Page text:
This brings me neatly to the second reason for the natural repugnance of this interruption to critics. They don’t want to see it, the issue you are holding up before them by your action. They don’t want to deal with the mess. They’ve been ignoring it successfully for all this time and now you’ve come along with your bells and whistles and made them look at it.
So they’re angry you’ve messed up their day and they’re even more angry that now you’ve made them look at something ugly.
In reaction to this, again it is easy to start throwing around arguments about perspective and comparison of suffering. It is important to make these points and one should. However, don’t expect this to calm the argument down. It’s a match on a powder-keg, because now not only have you ruined their day, but you’ve told them they deserve it too, which makes you arrogant.
There is a good reason why the media tend to want to focus around this criticism. It’s harder to discuss the issues, and easier to get drawn into a tit for tat of whom is suffering the most. It is also easy to mobilise the moderates against an action or protest, because moderates are naturally conservative and therefore easily put off by something perceived to invoke acrimony.
No, the step for the movements here is to once again be honest. We are here to disrupt and here is why. There is no need to defend yourself or make you right and them wrong. Clearly you believe in what you are doing otherwise you wouldn’t be doing it, and clearly they don’t.
The reason all you need do is state your case is simple: once you have, the debate you generate forms the social question about the issue you have highlighted. You have done your job. No protestor, including great figures of the past, wins these battles on their own. In fact, they often haven’t won them in their lifetime. But their role was absolutely critical in forwarding the debate. They put the case out there, as many times as they could, to whoever they could and they didn’t stop until they were physically stopped or the social conversation changed in their favour.
This is what we have yet to experience. We have a history which appears to be of single acts by great people which changed the course of society. In reality, they were just a bunch of committed individuals who chose to speak their truth and take the personal risk of disobeying the law in favour of honouring principles they believed to be of a higher order. Those principles were equality, social and economic justice, peace and so on. In this sense, we are no different. You don’t need to win the individual conversation, you need to start it and keep it going until your combined efforts form a human tsunami of social progress. Keep doing, keep talking, keep listening.
Finally, with all other avenues exhausted, the effectiveness of non violent civil disobedience and protest is challenged. How will you chaining yourself to the doors parliament change government policy? How does some ‘idiot’ throwing himself in the Thames tackle elitism? How do a few tents change the world? How does you closing Topshop for an hour change tax law?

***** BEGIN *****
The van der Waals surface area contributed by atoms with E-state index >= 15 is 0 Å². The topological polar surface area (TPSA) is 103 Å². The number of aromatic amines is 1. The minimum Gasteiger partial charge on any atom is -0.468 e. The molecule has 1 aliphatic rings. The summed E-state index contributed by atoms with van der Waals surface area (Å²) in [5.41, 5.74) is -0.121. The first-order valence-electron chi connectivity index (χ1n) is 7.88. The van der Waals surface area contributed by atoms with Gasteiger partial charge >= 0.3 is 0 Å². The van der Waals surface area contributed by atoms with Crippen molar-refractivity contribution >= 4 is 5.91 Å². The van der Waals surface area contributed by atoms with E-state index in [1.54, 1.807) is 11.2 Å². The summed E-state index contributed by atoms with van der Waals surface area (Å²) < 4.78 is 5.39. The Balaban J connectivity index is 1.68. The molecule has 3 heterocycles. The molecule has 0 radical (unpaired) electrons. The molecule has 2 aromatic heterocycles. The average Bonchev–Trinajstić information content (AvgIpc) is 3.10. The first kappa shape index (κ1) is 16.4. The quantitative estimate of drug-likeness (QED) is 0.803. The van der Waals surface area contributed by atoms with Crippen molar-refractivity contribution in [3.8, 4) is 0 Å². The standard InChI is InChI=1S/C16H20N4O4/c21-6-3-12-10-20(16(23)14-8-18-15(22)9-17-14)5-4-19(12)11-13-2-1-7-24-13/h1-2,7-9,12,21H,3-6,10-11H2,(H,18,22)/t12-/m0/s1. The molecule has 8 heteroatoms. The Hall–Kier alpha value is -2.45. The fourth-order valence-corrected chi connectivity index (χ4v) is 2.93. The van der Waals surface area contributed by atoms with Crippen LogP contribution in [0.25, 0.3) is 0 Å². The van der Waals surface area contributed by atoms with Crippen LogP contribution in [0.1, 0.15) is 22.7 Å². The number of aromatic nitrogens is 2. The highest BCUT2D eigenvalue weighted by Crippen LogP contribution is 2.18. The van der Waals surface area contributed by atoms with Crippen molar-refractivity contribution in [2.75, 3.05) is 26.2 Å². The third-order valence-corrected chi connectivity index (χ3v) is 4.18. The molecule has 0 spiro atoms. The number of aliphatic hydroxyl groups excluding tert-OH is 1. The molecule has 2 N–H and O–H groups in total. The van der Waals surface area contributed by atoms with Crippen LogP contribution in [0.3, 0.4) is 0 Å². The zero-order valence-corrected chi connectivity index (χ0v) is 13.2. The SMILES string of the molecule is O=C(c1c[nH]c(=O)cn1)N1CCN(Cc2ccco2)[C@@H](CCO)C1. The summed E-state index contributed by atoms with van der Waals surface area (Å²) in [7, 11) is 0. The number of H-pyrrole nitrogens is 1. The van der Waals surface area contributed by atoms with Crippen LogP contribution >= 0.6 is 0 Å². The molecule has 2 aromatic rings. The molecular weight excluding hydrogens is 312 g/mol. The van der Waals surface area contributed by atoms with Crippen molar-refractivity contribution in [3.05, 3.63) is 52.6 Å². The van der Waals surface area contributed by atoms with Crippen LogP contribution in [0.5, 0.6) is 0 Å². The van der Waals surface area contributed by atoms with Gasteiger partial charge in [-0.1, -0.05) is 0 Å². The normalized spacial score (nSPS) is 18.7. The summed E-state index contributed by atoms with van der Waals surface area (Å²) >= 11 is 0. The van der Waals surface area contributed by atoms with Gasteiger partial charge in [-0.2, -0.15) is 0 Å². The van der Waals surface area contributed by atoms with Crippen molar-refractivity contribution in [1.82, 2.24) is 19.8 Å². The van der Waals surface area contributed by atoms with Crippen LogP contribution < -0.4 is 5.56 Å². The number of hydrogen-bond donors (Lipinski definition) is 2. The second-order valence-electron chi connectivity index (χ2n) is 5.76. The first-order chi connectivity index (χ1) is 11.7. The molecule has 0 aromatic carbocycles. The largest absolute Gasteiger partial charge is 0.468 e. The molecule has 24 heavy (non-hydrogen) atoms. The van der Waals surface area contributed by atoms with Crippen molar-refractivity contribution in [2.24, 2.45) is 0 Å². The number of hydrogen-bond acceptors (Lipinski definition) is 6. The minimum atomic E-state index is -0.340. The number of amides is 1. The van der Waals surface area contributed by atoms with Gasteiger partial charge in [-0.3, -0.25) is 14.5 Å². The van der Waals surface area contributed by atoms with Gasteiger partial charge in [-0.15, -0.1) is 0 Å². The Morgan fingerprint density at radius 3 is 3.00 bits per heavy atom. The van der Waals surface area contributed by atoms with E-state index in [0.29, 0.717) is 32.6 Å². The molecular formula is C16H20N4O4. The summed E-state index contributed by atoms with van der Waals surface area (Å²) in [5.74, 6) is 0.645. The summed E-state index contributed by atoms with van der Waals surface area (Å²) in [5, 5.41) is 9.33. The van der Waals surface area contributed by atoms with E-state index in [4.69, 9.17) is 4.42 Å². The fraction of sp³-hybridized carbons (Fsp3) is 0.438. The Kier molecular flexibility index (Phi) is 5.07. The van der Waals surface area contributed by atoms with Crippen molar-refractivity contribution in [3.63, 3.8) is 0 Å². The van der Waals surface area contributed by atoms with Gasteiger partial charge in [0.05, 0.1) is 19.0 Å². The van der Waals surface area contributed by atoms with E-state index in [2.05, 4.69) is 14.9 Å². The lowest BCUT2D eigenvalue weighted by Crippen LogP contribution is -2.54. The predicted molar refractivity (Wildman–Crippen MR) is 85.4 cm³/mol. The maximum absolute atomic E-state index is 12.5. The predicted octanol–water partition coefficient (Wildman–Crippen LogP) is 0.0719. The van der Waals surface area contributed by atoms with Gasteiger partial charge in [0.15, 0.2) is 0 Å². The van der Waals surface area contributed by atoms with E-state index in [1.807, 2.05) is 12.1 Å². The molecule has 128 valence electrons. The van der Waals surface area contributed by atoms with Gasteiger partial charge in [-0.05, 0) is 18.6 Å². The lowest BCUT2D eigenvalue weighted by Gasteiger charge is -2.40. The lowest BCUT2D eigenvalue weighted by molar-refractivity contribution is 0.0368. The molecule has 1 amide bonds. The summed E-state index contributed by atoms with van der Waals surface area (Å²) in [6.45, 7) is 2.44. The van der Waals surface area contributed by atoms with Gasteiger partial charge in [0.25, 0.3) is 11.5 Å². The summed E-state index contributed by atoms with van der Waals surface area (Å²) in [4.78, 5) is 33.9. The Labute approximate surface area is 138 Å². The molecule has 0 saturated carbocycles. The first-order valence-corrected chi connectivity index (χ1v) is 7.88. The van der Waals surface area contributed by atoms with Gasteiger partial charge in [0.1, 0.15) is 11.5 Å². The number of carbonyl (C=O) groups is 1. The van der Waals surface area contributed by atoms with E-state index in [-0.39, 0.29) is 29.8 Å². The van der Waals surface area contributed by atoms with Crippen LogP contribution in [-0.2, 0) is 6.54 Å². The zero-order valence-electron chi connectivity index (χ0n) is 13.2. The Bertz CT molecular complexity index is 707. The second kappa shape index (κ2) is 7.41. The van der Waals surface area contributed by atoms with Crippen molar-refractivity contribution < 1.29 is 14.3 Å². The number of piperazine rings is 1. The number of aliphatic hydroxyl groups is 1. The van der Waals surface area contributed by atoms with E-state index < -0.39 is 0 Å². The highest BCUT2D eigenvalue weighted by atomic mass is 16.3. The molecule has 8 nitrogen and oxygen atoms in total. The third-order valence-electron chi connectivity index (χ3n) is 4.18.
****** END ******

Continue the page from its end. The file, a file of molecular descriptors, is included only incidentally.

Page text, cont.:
In this moment, you need to hug the words of Margaret Mead close to your chest, read them every day if you have to:
“Never doubt that a small group of committed individuals can change the world. Indeed, it’s the only thing that ever has”
Movements which embrace ideas of social progress, equality and the better angels of our nature inspire people. The rights and privileges gained from movements past were not won by kind thoughts and some idea of ‘natural and inevitable’ social progress. They were won by people who stood up to be counted and made themselves unignorable, when it was unfashionable to do so. They were not speaking with the grain of their time, they were speaking against it.
There was a time when the idea that a black person was not property, was a radical idea.
Today it’s the standard.
There was a time when the idea of a person without property having a vote was a radical idea.
Today it’s the standard.
There was a time when the idea that a woman could vote was a radical idea.
Today it’s the standard.
There was a time when there was no weekend, no idea of work-life balance.
Today it’s the standard.
All these are examples where protest movements, with non violent civil disobedience at their core, took on the established way of thinking about things, of conducting ourselves, and started a conversation for another way. And they achieved their aims.
Today, neo-liberalism is the paradigm; the seemingly unshakeable context of our lives. Most things, if argued to be in the interests of increased GDP, are considered synonymous with being in the public interest.
An ever increasing pool of people has grown locally and connected across the globe, under the realisation that this way of running things is not sustainable and profits (figuratively and literally) an ever decreasing percentage of the population of the earth. Consider it the evolution of our society. Empires went, Kingdoms went, and Neo-Liberalism too will pass.
In reality, the act itself is the easy bit. It is the conversation afterwards which we are truly aiming for, and once that starts, we are well and truly on our way to achieving the change we want to see in the world.
So next time someone asks what occurs to you as a truly stupid question about your Movement or cause, you might want to smile at the thought that they are unwittingly becoming the vehicle carrying your case out there into the mind of others.